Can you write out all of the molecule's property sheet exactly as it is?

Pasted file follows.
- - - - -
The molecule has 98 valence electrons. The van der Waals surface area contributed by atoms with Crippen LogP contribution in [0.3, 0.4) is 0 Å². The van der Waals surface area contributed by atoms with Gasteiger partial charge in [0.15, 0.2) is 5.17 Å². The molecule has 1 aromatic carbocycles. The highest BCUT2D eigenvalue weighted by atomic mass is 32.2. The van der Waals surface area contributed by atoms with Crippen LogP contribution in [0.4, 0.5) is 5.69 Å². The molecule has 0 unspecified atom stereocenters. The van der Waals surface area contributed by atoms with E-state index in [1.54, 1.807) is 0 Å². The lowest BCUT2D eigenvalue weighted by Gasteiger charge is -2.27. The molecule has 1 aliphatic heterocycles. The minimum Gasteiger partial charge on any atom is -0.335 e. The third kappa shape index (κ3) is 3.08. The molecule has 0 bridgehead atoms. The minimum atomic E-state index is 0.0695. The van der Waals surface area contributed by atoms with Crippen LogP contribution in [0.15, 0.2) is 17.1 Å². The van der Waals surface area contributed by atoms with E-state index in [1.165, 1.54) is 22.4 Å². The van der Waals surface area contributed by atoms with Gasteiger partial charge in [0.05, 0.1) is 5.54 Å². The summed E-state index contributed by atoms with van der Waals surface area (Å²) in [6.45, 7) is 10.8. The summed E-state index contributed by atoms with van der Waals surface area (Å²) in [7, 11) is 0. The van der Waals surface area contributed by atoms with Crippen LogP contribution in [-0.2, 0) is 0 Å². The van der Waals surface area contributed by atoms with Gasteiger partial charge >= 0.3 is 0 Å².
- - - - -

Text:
The molecule has 98 valence electrons. The van der Waals surface area contributed by atoms with Crippen LogP contribution in [0.3, 0.4) is 0 Å². The van der Waals surface area contributed by atoms with Gasteiger partial charge in [0.15, 0.2) is 5.17 Å². The molecule has 1 aromatic carbocycles. The highest BCUT2D eigenvalue weighted by atomic mass is 32.2. The van der Waals surface area contributed by atoms with Crippen LogP contribution in [0.4, 0.5) is 5.69 Å². The molecule has 0 unspecified atom stereocenters. The van der Waals surface area contributed by atoms with E-state index in [1.54, 1.807) is 0 Å². The lowest BCUT2D eigenvalue weighted by Gasteiger charge is -2.27. The molecule has 1 aliphatic heterocycles. The minimum Gasteiger partial charge on any atom is -0.335 e. The third kappa shape index (κ3) is 3.08. The molecule has 0 bridgehead atoms. The minimum atomic E-state index is 0.0695. The van der Waals surface area contributed by atoms with Crippen LogP contribution in [0.15, 0.2) is 17.1 Å². The van der Waals surface area contributed by atoms with E-state index in [1.165, 1.54) is 22.4 Å². The van der Waals surface area contributed by atoms with Gasteiger partial charge in [0.05, 0.1) is 5.54 Å². The summed E-state index contributed by atoms with van der Waals surface area (Å²) in [6.45, 7) is 10.8. The summed E-state index contributed by atoms with van der Waals surface area (Å²) in [7, 11) is 0. The van der Waals surface area contributed by atoms with Crippen LogP contribution in [-0.2, 0) is 0 Å². The van der Waals surface area contributed by atoms with Gasteiger partial charge >= 0.3 is 0 Å².